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Overall Rating

Awesome: 0%
Worth A Look42.31%
Average: 34.62%
Pretty Bad: 23.08%
Total Crap: 0%

3 reviews, 8 user ratings

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Charlotte Gray
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by Stephen Groenewegen

2 stars

Charlotte Gray is a World War II love story, but it doesn’t satisfy as either romance or adventure.

Charlotte Gray (Cate Blanchett) is a Scottish woman working in London during the War. She meets a handsome airman, Peter Gregory (Rupert Penry Jones), at a party. When Gregory’s plane disappears over France, Charlotte enlists for training to become a British agent in France (she grew up there and can speak the language fluently). Her new identity is Dominique Gilbert. Ostensibly in France to assist the resistance, Charlotte is also desperately seeking information about the missing Gregory.

Adapted by Jeremy Brock (Mrs Brown) from Sebastian Faulks’ novel, Charlotte Gray is a disappointing muddle. The screenplay focuses on the book’s middle section, detailing Charlotte’s adventures in France and her relationship with Julien Levade (Billy Crudup), the leader of the resistance cell in Lezignac. But the opening London scenes are choppy and piecemeal. They don’t sufficiently establish Charlotte’s pre-existing attachment to France, or why she’s willing to risk her life for a pilot she’s only just met.

Director Gillian Armstrong (Little Women, Oscar and Lucinda) is trying for an epic, and there’s some suitably impressive outdoor cinematography from Dion Beebe (Holy Smoke!, Praise). But for a war film about an undercover agent, there’s precious little excitement or suspense. I can remember only one tense moment in the film - a short scene of Charlotte hiding in a farmhouse to escape a pursuing gendarme. The few action set pieces – like the explosion of a train - are perfunctory and don’t add much to our understanding of the characters. The film generally has a rushed, impersonal feel.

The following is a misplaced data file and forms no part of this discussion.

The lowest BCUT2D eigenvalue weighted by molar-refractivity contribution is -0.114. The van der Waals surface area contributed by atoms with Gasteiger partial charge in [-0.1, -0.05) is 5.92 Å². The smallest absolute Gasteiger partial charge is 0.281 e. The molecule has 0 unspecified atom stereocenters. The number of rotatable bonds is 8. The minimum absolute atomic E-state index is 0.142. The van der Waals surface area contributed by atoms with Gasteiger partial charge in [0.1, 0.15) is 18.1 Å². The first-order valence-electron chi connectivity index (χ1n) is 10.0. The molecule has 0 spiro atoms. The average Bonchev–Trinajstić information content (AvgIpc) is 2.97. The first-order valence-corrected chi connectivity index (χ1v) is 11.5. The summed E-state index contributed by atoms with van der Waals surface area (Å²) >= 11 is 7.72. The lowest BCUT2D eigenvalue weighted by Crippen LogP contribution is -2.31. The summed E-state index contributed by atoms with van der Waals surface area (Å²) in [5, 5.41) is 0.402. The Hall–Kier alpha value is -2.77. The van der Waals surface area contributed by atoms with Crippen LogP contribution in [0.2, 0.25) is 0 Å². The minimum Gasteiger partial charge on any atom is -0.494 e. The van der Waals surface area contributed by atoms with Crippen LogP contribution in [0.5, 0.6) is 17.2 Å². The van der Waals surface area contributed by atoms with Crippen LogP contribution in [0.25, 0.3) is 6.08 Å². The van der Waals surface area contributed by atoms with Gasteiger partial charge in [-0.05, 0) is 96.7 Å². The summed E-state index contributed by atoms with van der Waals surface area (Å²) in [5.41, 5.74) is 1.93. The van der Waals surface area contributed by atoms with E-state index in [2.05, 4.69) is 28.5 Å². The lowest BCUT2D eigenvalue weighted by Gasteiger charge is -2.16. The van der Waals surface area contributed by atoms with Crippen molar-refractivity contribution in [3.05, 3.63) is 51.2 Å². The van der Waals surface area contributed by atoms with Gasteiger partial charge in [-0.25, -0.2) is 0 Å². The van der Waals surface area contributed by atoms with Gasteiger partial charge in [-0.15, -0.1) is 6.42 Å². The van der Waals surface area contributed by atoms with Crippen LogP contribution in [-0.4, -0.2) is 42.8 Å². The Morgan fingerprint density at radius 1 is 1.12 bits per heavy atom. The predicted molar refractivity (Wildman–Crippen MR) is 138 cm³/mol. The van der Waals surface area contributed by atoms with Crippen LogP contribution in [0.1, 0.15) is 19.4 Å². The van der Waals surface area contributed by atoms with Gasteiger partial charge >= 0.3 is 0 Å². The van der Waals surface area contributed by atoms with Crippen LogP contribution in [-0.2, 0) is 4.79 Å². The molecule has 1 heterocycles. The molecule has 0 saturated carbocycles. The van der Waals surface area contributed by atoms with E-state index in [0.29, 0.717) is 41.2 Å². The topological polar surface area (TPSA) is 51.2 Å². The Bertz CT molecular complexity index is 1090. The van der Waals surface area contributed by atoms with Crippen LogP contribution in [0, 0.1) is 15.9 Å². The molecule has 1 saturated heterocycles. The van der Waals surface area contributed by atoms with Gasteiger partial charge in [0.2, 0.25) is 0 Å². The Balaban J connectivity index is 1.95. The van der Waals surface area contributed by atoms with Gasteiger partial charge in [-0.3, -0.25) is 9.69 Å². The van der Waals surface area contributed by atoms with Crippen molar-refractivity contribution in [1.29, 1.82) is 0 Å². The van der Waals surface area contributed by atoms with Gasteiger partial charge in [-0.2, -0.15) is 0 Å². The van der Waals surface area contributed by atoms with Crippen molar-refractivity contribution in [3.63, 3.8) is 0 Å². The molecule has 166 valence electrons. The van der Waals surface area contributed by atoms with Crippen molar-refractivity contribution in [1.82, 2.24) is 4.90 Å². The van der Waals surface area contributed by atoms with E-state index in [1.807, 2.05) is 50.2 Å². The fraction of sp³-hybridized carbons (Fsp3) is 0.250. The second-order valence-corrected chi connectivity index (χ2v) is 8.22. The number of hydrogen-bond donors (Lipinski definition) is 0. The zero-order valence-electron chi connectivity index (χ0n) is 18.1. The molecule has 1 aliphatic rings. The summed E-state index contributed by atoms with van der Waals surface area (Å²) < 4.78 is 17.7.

Disconcertingly, Armstrong and Brock treat Lezignac like an English village. Nothing about it feels French and everyone, incongruously, speaks English - often with an English accent (or Scottish, in Charlotte’s case). This is a mistake because it’s important to Charlotte’s success as an agent that she passes as Dominique in the suspicious French town. We’re given scant evidence that her language skills are sufficient and her Scottish accent untraceable. Her British contact in the town seems worried that Dominique will give him away. But to us, he’s as conspicuously foreign as she is. Armstrong robs us of any suspense that they could be caught out, because we can’t tell if or when they’re arousing suspicion. It also renders the historical setting unbelievable.

Blanchett undergoes another astonishing transformation for this film - she’s completely different from any of her previous film characters. But she seems uncomfortable in this girlish role. It’s not clear whether Charlotte is supposed to be young and impulsive or bumbling and indecisive. I don’t remember her being this careless an agent in the novel. She dyes her hair black by an open window, in full view of the collaborating school teacher; she chases and calls after her fellow British operative in the village; and leaves the gate to a secret meeting point wide open. It’s hard to understand what the comparatively levelheaded Levade sees in her, beyond an ability to remain alive against the odds.

Crudup (Jesus’ Son, Almost Famous), however, is astutely cast and personifies the film’s theme of the bravery of ordinary people. He doesn’t have the look of a dashing, romantic hero as Penry Jones’ Gregory does. Levade proves his heroism through the strength of his passion and belief in his cause, and his willingness to keep fighting when his friends are being killed. This shines through in Crudup’s performance. Unlike the majority of the cast, Crudup also manages to believably blend with his surroundings.

Charlotte Gray highlights one little known fact of this sad period - the workings of the “Jewish quota” that collaborating villages were forced to maintain with bureaucratic efficiency. Otherwise, it’s a shallow film that doesn’t do justice to the significance of its historical setting.

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originally posted: 03/15/02 13:06:07
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User Comments

8/17/05 tatum Shows the French weren't a bunch of cowards 4 stars
11/24/04 R.W. Welch Actually a pretty fair French resistance story but played a shade heavy. 3 stars
11/22/03 Jinnvisible Beautifull location photography , subtle and well acted. 4 stars
5/17/03 George Jung Nothing special. 3 stars
3/27/03 Ionicera they speak the king's english in france 3 stars
3/13/03 Shadaan Good enough ! 4 stars
8/21/02 Phil M. Aficionado Good cast, beautifully filmed and scored, decent story 4 stars
6/10/02 Matthew Smith a tense and beautifully made period film 4 stars
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  28-Dec-2001 (PG-13)



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